Career Advice Working Women

Sommer blooms

Amid the demands of motherhood, Morgan McKinley associate director blossoms, thanks to the company’s comprehensive flexible-work scheme

One morning recently, Sommer Owens, associate director at recruitment firm Morgan McKinley, was about to leave for work when her young son suddenly became sick and she needed to stay at home. At some companies, this might have been a problem, but because Morgan McKinley encourages its employees to work more flexibly, Owens felt fine about taking the time to care for her son.

“The thing with being a mum is that there’s only so much you can plan and schedule,” Owens says. “You need a boss who can understand.”

Owens is passionate about working in recruitment and in helping individuals and companies get ahead. When she became pregnant with her second child last year, she worried that the pressures of bringing up two young children might mean that she had to stop doing the work she loved. Fortunately, the strong support for flexible working offered by her company has helped her to successfully balance the demands of family and work.

Owens started her career in real estate sales before somebody suggested that she might prefer recruitment, as it requires similar skills but has more regular hours. She tried it and found recruitment really met her desire to work with and help people.

She explains that by working in recruitment, she has increasingly seen how the industry can make a difference to people. “People really trust us with a very important part of their lives,” she says. “When we’re good at our jobs, we can have a very positive impact on people’s lives.”

Owens worked for several recruitment firms in Melbourne, where she specialised in IT recruitment. In 2004, while also studying a bachelor of business degree, she spent a semester at the Hong Kong Baptist University. She really liked the city and saw that its booming economy made it a great place to work in recruitment. After graduating, she moved to Hong Kong to work with a search firm as a consultant specialising in recruiting IT staff for the banking sector.

It was initially challenging. She had to learn all about the city’s dominant financial services industry, as well as understand the attitudes of local jobseekers and companies. “The challenges for me, really, were cultural,” she says.

Her enthusiasm helped her overcome these challenges and quickly move up to a more managerial role. In late 2007, she was promoted to a position where her time was split between working as a consultant, and leading and training others.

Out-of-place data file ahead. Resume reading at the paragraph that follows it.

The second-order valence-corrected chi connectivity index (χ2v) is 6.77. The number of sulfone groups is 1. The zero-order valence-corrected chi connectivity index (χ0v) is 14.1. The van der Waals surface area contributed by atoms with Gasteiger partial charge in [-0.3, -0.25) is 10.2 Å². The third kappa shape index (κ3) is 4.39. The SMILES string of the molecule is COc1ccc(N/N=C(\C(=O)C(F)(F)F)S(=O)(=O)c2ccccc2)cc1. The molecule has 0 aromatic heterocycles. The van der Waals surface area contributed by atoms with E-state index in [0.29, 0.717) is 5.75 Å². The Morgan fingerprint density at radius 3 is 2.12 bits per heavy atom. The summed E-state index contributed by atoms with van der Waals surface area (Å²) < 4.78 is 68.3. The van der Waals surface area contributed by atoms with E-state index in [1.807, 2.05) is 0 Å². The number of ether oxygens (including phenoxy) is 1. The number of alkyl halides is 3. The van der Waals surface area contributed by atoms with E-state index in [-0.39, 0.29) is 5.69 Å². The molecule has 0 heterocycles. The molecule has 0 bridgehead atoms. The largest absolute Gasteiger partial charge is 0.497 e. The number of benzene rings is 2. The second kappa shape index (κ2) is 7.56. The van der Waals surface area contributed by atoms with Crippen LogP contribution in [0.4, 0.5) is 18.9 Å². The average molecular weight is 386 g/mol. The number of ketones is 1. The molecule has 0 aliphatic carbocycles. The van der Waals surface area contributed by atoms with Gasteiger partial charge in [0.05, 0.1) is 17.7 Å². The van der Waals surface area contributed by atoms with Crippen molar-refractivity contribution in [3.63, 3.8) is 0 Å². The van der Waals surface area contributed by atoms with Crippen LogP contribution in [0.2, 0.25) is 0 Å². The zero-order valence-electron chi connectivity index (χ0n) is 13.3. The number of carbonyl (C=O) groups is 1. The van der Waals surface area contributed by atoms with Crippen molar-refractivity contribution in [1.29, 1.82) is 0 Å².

In 2008, the global financial crisis turned the world of recruitment upside down. Owens’s firm responded by launching a contract recruitment service, which helped companies hire people for a particular work, something possible even if they had frozen headcounts.

Owens played a key role in setting up this service. “I just lived and breathed it,” she says. “Having come from Australia, where I’d seen contracting in its maturity, I had a vision for what we were trying to do. I could really see the value to people who were sitting at home not working. To get them a contract was really valuable.”

She oversaw the service’s gradual expansion as it grew to 13 consultants in three teams, hiring and training up new employees as she went. “It was really the best thing I’ve done, to build something from the ground up,” she says.

Towards the end of 2012, Owens was expecting her second child. She worried that once the baby was born, it would be difficult to balance taking care of it and working. “Coping with one child in Hong Kong is surprisingly easy,” she says. “But after the second one, it was on my mind how I was going to cope.”

She was keen to find a way to continue working. “I couldn’t love my children more,” she says. “But I really like work as well. I’m trying to have my cake and eat it. I want a family and I want my kids, but I also want my career. To take a number of years out of the workforce to me seemed a very big sacrifice.”

She heard about a job going with Morgan McKinley. Looking at the firm, she saw it offered exceptional support for flexible work. “The body of evidence about Morgan McKinley’s flexibility was just overwhelming,” she says. “They don’t just say ‘we support work-life balance’. It is absolutely part of the heart and soul of this business.”

She adds that Morgan McKinley, which she joined early this year, has set up IT systems to help employees work remotely and access information from different places.

Owens says that as well as providing such practical help, the company’s overall attitude is equally important. “In no way do I have to apologise or feel like I have to hide the fact that I have a flexible working arrangement,” she says.

The extensive support given to her has resulted in a strong sense of loyalty back from Owens. “It makes me just want to do the very best I can,” she says. 


Sommer Owens explains how companies can really help working mothers

Crisis preparation
“Provide an allowance of unpaid leave days that can be claimed as parental leave for emergencies.”
Ease back in
“Give extended maternity leave or a part-time transition period to enable a smooth return to work – or both.”
Remote access
“Enable staff to be able to work effectively from home via systems access or telecommuting.”
Don’t point fingers
“Nurture a guilt-free atmosphere towards flexible work.”